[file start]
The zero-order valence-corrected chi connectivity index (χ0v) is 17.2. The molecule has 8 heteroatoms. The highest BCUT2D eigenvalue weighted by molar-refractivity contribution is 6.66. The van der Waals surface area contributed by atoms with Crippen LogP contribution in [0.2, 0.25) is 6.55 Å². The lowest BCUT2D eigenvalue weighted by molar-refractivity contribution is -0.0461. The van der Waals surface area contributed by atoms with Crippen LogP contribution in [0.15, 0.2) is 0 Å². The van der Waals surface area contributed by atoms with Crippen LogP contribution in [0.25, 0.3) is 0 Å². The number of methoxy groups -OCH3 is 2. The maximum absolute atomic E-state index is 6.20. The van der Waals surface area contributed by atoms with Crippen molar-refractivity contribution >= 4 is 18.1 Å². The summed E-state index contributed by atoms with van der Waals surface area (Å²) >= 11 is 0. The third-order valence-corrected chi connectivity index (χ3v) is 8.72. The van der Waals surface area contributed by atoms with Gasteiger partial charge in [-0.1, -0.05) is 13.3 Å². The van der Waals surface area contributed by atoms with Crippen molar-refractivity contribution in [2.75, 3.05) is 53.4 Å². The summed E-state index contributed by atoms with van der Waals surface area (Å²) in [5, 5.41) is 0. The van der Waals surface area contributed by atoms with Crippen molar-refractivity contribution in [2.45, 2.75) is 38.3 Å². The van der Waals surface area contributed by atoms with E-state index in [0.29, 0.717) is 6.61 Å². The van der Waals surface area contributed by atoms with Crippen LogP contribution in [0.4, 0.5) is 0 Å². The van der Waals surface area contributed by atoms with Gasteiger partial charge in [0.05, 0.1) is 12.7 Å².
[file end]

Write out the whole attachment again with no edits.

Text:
The zero-order valence-corrected chi connectivity index (χ0v) is 17.2. The molecule has 8 heteroatoms. The highest BCUT2D eigenvalue weighted by molar-refractivity contribution is 6.66. The van der Waals surface area contributed by atoms with Crippen LogP contribution in [0.2, 0.25) is 6.55 Å². The lowest BCUT2D eigenvalue weighted by molar-refractivity contribution is -0.0461. The van der Waals surface area contributed by atoms with Crippen LogP contribution in [0.15, 0.2) is 0 Å². The van der Waals surface area contributed by atoms with Crippen LogP contribution in [0.25, 0.3) is 0 Å². The number of methoxy groups -OCH3 is 2. The maximum absolute atomic E-state index is 6.20. The van der Waals surface area contributed by atoms with Crippen molar-refractivity contribution >= 4 is 18.1 Å². The summed E-state index contributed by atoms with van der Waals surface area (Å²) >= 11 is 0. The third-order valence-corrected chi connectivity index (χ3v) is 8.72. The van der Waals surface area contributed by atoms with Gasteiger partial charge in [-0.1, -0.05) is 13.3 Å². The van der Waals surface area contributed by atoms with Crippen molar-refractivity contribution in [2.75, 3.05) is 53.4 Å². The summed E-state index contributed by atoms with van der Waals surface area (Å²) in [5, 5.41) is 0. The van der Waals surface area contributed by atoms with Crippen molar-refractivity contribution in [2.45, 2.75) is 38.3 Å². The van der Waals surface area contributed by atoms with E-state index in [0.29, 0.717) is 6.61 Å². The van der Waals surface area contributed by atoms with Crippen LogP contribution in [0.4, 0.5) is 0 Å². The van der Waals surface area contributed by atoms with Gasteiger partial charge in [0.05, 0.1) is 12.7 Å².